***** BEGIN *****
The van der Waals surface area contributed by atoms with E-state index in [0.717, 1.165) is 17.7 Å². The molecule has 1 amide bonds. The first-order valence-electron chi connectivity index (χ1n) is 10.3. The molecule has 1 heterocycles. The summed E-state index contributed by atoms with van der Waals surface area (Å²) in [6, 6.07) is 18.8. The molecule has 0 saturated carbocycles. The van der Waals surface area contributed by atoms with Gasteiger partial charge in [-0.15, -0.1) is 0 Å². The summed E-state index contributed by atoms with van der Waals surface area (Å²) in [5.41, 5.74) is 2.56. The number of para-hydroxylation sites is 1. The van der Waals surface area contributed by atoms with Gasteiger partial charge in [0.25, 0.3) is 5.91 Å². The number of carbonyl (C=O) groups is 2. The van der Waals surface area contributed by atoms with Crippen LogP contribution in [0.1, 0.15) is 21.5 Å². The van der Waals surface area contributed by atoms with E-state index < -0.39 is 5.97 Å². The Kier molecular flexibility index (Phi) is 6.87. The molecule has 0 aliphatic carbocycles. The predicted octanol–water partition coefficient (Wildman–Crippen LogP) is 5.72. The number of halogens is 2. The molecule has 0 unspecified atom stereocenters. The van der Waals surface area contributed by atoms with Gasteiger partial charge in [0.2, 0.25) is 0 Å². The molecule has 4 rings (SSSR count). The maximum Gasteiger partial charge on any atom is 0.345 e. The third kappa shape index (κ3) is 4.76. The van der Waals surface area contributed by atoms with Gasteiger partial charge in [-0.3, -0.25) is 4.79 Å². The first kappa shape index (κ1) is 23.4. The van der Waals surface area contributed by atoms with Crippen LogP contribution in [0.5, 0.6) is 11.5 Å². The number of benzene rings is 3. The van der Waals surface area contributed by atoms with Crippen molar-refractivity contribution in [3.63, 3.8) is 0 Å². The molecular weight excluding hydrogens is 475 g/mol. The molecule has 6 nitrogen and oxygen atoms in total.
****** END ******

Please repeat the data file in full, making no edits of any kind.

The van der Waals surface area contributed by atoms with E-state index in [0.717, 1.165) is 17.7 Å². The molecule has 1 amide bonds. The first-order valence-electron chi connectivity index (χ1n) is 10.3. The molecule has 1 heterocycles. The summed E-state index contributed by atoms with van der Waals surface area (Å²) in [6, 6.07) is 18.8. The molecule has 0 saturated carbocycles. The van der Waals surface area contributed by atoms with Gasteiger partial charge in [-0.15, -0.1) is 0 Å². The summed E-state index contributed by atoms with van der Waals surface area (Å²) in [5.41, 5.74) is 2.56. The number of para-hydroxylation sites is 1. The van der Waals surface area contributed by atoms with Gasteiger partial charge in [0.25, 0.3) is 5.91 Å². The number of carbonyl (C=O) groups is 2. The van der Waals surface area contributed by atoms with Crippen LogP contribution in [0.1, 0.15) is 21.5 Å². The van der Waals surface area contributed by atoms with E-state index < -0.39 is 5.97 Å². The Kier molecular flexibility index (Phi) is 6.87. The molecule has 0 aliphatic carbocycles. The predicted octanol–water partition coefficient (Wildman–Crippen LogP) is 5.72. The number of halogens is 2. The molecule has 0 unspecified atom stereocenters. The van der Waals surface area contributed by atoms with Gasteiger partial charge in [0.2, 0.25) is 0 Å². The molecule has 4 rings (SSSR count). The maximum Gasteiger partial charge on any atom is 0.345 e. The third kappa shape index (κ3) is 4.76. The van der Waals surface area contributed by atoms with Gasteiger partial charge in [-0.3, -0.25) is 4.79 Å². The first kappa shape index (κ1) is 23.4. The van der Waals surface area contributed by atoms with Crippen LogP contribution in [0.5, 0.6) is 11.5 Å². The number of benzene rings is 3. The van der Waals surface area contributed by atoms with Crippen molar-refractivity contribution in [3.63, 3.8) is 0 Å². The molecular weight excluding hydrogens is 475 g/mol. The molecule has 6 nitrogen and oxygen atoms in total.